Six months after the Supreme Court declared the death sentence unconstitutional, tens of prisoners convicted and sentenced to hang have filed petitions at the High Court seeking re-hearing of their sentences.
The prisoners', the majority of whom are serving life terms after their death sentences were commuted to life imprisonment - want the court to set them free, having served considerable time behind bars.
In their petitions at the High Court in Mombasa, the prisoners said they have reformed and are remorseful for their actions, hence the need for the court to re-evaluate their sentences and hear their mitigation afresh.
One prisoner said he has been in custody for the past 16 years and has lived cordially with inmates and prison authorities. "I have attended several rehabilitation programmes and courses which have been assisting me, and will continue to assist me when given a chance to go back to society," reads a petition by one prisoner.
But the Director of Public Prosecutions has filed an application seeking for orders that all matters related to re-hearing of sentences should not be fixed for hearing until the formulation of a framework to deal with them, as ordered by the Supreme Court.
Through senior prosecution counsel Japheth Isaboke, the DPP argues that the Supreme Court judgment provided a rider to its decision that the Attorney General, The DPP and other relevant government agencies shall prepare a framework and rules to deal with the re-hearing of sentences.
"The rules or framework for hearing the petitions as filed herein have not been established and hence it will be premature to hear the matters as they are," said Mr Isaboke.
The prosecutor also said some petitions emanate from judgments outside the jurisdiction of the High Court in Mombasa, hence a foreseen difficulty in accessing, moving and providing original certified records of court cases to the station.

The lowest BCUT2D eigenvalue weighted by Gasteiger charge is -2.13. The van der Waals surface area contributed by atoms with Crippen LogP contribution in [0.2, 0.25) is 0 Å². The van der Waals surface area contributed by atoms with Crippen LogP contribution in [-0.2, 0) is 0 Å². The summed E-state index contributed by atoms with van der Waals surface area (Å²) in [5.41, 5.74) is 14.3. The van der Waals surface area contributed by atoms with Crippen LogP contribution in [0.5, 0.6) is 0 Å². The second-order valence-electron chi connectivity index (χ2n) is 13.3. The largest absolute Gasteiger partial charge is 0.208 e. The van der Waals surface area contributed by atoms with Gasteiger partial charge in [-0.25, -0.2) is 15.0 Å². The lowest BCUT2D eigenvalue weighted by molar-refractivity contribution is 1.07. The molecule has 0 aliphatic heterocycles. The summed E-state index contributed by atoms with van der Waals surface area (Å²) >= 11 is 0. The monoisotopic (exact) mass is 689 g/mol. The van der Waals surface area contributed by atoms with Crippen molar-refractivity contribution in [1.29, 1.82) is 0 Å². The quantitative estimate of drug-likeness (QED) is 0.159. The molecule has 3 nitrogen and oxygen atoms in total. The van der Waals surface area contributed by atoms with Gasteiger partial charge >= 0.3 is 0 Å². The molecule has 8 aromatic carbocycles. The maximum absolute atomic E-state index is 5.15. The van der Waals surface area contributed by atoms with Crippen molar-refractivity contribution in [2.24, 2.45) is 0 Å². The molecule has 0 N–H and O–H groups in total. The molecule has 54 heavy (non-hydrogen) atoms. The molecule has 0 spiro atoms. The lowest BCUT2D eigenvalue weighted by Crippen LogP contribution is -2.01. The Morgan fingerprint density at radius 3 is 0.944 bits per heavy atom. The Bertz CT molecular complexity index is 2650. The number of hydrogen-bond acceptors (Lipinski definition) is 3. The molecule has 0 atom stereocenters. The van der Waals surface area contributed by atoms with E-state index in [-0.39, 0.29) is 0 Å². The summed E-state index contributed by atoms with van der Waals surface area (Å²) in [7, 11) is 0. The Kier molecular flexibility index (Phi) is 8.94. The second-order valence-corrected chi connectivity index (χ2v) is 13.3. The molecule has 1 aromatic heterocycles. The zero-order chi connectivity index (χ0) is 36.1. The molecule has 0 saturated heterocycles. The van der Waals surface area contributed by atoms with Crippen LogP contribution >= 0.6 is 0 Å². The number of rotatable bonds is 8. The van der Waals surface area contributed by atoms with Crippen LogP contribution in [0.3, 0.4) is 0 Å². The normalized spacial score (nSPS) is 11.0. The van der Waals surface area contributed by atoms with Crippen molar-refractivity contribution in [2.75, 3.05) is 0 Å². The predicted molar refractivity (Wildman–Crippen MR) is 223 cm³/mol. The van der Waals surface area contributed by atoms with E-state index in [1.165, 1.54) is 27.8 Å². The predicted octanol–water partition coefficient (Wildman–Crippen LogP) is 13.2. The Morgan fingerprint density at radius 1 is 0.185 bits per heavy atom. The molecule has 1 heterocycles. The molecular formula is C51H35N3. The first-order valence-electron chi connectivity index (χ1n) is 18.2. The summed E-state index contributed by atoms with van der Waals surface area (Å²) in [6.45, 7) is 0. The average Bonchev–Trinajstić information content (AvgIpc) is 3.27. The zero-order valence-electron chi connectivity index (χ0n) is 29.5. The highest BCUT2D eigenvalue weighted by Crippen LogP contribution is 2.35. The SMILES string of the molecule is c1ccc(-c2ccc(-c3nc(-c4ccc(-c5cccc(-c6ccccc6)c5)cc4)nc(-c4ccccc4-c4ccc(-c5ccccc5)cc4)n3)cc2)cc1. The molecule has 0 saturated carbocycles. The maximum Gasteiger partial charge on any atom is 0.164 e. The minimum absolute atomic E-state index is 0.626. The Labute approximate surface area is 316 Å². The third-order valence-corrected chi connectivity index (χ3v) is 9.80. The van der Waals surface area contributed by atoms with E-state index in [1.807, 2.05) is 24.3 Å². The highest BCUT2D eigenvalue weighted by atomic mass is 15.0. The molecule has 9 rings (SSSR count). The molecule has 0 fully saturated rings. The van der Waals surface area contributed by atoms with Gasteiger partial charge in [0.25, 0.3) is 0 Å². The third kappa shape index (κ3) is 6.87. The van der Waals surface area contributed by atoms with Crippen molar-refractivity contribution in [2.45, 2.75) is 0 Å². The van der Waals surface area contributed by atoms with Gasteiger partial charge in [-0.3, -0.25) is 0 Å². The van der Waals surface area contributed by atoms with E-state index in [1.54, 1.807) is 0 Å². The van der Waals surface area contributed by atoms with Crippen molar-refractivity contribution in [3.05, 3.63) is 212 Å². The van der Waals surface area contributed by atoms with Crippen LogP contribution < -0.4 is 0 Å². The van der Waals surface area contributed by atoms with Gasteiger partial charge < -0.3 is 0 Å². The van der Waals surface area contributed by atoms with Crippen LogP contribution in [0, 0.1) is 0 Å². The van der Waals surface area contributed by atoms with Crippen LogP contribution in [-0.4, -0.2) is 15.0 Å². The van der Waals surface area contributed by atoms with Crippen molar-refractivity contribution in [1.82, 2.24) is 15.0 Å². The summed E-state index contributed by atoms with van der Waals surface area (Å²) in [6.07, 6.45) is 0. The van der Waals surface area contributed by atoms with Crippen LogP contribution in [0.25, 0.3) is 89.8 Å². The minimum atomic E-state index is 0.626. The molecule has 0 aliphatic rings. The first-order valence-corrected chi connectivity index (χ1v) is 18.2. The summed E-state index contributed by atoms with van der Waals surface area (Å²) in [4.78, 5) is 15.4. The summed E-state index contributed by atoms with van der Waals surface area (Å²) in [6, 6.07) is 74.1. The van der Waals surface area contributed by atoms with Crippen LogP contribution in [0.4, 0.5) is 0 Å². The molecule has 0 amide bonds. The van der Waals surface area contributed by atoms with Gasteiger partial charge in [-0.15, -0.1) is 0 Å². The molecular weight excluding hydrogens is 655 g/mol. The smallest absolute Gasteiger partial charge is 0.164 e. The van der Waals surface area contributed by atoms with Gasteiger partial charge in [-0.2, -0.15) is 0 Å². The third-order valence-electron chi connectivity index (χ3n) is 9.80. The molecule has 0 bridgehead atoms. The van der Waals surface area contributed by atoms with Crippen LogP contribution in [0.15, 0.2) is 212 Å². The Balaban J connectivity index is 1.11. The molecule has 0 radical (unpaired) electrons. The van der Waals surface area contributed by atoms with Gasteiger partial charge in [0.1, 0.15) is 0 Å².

According to the DPP, copies of the court records served by the prisoners need verification by relevant courts to avoid doctoring of proceedings. The Supreme Court declared that the death sentence as provided under the Penal Code was unconstitutional but said its order does not disturb the validity of the death sentence as contemplated under Article 26 (3) of the Constitution. The apex court also directed its judgment to be placed before Speakers of the National Assembly and the Senate, the AG and the Kenya Law Reform Commission.
The apex court also directed its judgment to be placed before Speakers of the National Assembly and the Senate, the AG and the Kenya Law Reform Commission. Justice Eric Ogola directed that the application by the DPP be served to the prisoners through their respective officers in the prisons they are being held, as well as to the Law Society of Kenya, Mombasa branch.
The case will be mentioned on June 25.